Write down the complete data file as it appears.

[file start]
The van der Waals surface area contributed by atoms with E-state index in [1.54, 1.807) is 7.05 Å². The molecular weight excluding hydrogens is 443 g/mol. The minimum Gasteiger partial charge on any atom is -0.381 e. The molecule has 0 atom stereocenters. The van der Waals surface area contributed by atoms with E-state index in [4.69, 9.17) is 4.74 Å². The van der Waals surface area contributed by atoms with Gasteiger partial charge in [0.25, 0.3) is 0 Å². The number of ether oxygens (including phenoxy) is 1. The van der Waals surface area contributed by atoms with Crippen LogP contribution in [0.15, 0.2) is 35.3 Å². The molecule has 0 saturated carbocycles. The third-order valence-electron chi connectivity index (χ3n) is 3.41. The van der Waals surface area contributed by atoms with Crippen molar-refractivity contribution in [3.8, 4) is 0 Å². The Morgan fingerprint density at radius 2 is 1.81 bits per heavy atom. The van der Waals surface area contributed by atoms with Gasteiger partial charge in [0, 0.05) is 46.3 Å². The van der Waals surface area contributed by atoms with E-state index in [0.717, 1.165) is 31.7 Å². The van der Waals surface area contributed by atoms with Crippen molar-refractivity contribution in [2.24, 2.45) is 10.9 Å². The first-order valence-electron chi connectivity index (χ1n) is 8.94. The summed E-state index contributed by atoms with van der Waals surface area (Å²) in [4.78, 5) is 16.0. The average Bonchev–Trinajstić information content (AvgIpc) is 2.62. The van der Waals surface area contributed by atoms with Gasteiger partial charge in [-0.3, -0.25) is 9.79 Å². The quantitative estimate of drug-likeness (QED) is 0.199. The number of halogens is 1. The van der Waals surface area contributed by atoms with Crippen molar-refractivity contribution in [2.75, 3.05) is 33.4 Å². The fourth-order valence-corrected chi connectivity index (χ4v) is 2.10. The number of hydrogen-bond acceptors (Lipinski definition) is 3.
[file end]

The van der Waals surface area contributed by atoms with E-state index in [1.54, 1.807) is 7.05 Å². The molecular weight excluding hydrogens is 443 g/mol. The minimum Gasteiger partial charge on any atom is -0.381 e. The molecule has 0 atom stereocenters. The van der Waals surface area contributed by atoms with E-state index in [4.69, 9.17) is 4.74 Å². The van der Waals surface area contributed by atoms with Gasteiger partial charge in [0.25, 0.3) is 0 Å². The number of ether oxygens (including phenoxy) is 1. The van der Waals surface area contributed by atoms with Crippen LogP contribution in [0.15, 0.2) is 35.3 Å². The molecule has 0 saturated carbocycles. The third-order valence-electron chi connectivity index (χ3n) is 3.41. The van der Waals surface area contributed by atoms with Crippen molar-refractivity contribution in [3.8, 4) is 0 Å². The Morgan fingerprint density at radius 2 is 1.81 bits per heavy atom. The van der Waals surface area contributed by atoms with Gasteiger partial charge in [0, 0.05) is 46.3 Å². The van der Waals surface area contributed by atoms with E-state index in [0.717, 1.165) is 31.7 Å². The van der Waals surface area contributed by atoms with Crippen molar-refractivity contribution in [2.24, 2.45) is 10.9 Å². The first-order valence-electron chi connectivity index (χ1n) is 8.94. The summed E-state index contributed by atoms with van der Waals surface area (Å²) in [4.78, 5) is 16.0. The average Bonchev–Trinajstić information content (AvgIpc) is 2.62. The van der Waals surface area contributed by atoms with Gasteiger partial charge in [-0.3, -0.25) is 9.79 Å². The quantitative estimate of drug-likeness (QED) is 0.199. The number of halogens is 1. The van der Waals surface area contributed by atoms with Crippen molar-refractivity contribution in [2.75, 3.05) is 33.4 Å². The fourth-order valence-corrected chi connectivity index (χ4v) is 2.10. The number of hydrogen-bond acceptors (Lipinski definition) is 3.